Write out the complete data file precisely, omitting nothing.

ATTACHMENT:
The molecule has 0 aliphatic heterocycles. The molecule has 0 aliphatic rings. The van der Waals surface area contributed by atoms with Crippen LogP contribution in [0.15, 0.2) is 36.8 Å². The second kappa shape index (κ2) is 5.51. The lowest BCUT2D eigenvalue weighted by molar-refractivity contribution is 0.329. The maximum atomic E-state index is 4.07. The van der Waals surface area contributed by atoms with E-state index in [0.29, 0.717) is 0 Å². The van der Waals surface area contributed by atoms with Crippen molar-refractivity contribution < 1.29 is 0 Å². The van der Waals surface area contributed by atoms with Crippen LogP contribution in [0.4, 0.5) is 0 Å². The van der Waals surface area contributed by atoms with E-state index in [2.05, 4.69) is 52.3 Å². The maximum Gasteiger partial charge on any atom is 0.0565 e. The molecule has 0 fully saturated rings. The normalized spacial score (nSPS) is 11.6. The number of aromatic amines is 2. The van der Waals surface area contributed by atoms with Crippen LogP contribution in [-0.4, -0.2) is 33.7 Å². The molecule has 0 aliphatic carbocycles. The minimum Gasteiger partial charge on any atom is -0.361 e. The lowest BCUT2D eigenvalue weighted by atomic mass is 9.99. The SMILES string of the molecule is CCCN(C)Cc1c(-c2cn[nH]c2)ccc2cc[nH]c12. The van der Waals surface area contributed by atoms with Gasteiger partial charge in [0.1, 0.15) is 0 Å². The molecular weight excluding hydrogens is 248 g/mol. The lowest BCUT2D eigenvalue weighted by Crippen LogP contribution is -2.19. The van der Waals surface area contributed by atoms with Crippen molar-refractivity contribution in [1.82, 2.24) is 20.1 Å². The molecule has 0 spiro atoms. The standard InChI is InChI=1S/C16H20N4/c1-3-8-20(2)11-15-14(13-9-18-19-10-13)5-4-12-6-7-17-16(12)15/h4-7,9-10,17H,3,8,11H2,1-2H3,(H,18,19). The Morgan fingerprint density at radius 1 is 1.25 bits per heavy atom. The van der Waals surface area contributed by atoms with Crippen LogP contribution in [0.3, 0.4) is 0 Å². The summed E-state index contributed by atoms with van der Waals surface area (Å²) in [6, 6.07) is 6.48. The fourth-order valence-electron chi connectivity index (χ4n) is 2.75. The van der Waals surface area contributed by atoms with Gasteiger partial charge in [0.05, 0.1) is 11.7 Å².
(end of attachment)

The molecule has 0 aliphatic heterocycles. The molecule has 0 aliphatic rings. The van der Waals surface area contributed by atoms with Crippen LogP contribution in [0.15, 0.2) is 36.8 Å². The second kappa shape index (κ2) is 5.51. The lowest BCUT2D eigenvalue weighted by molar-refractivity contribution is 0.329. The maximum atomic E-state index is 4.07. The van der Waals surface area contributed by atoms with E-state index in [0.29, 0.717) is 0 Å². The van der Waals surface area contributed by atoms with Crippen molar-refractivity contribution < 1.29 is 0 Å². The van der Waals surface area contributed by atoms with Crippen LogP contribution in [0.4, 0.5) is 0 Å². The van der Waals surface area contributed by atoms with E-state index in [2.05, 4.69) is 52.3 Å². The maximum Gasteiger partial charge on any atom is 0.0565 e. The molecule has 0 fully saturated rings. The normalized spacial score (nSPS) is 11.6. The number of aromatic amines is 2. The van der Waals surface area contributed by atoms with Crippen LogP contribution in [-0.4, -0.2) is 33.7 Å². The molecule has 0 aliphatic carbocycles. The minimum Gasteiger partial charge on any atom is -0.361 e. The lowest BCUT2D eigenvalue weighted by atomic mass is 9.99. The SMILES string of the molecule is CCCN(C)Cc1c(-c2cn[nH]c2)ccc2cc[nH]c12. The van der Waals surface area contributed by atoms with Gasteiger partial charge in [0.1, 0.15) is 0 Å². The molecular weight excluding hydrogens is 248 g/mol. The lowest BCUT2D eigenvalue weighted by Crippen LogP contribution is -2.19. The van der Waals surface area contributed by atoms with Crippen molar-refractivity contribution in [1.82, 2.24) is 20.1 Å². The molecule has 0 spiro atoms. The standard InChI is InChI=1S/C16H20N4/c1-3-8-20(2)11-15-14(13-9-18-19-10-13)5-4-12-6-7-17-16(12)15/h4-7,9-10,17H,3,8,11H2,1-2H3,(H,18,19). The Morgan fingerprint density at radius 1 is 1.25 bits per heavy atom. The van der Waals surface area contributed by atoms with Crippen LogP contribution in [0.3, 0.4) is 0 Å². The summed E-state index contributed by atoms with van der Waals surface area (Å²) in [6, 6.07) is 6.48. The fourth-order valence-electron chi connectivity index (χ4n) is 2.75. The van der Waals surface area contributed by atoms with Gasteiger partial charge in [0.05, 0.1) is 11.7 Å².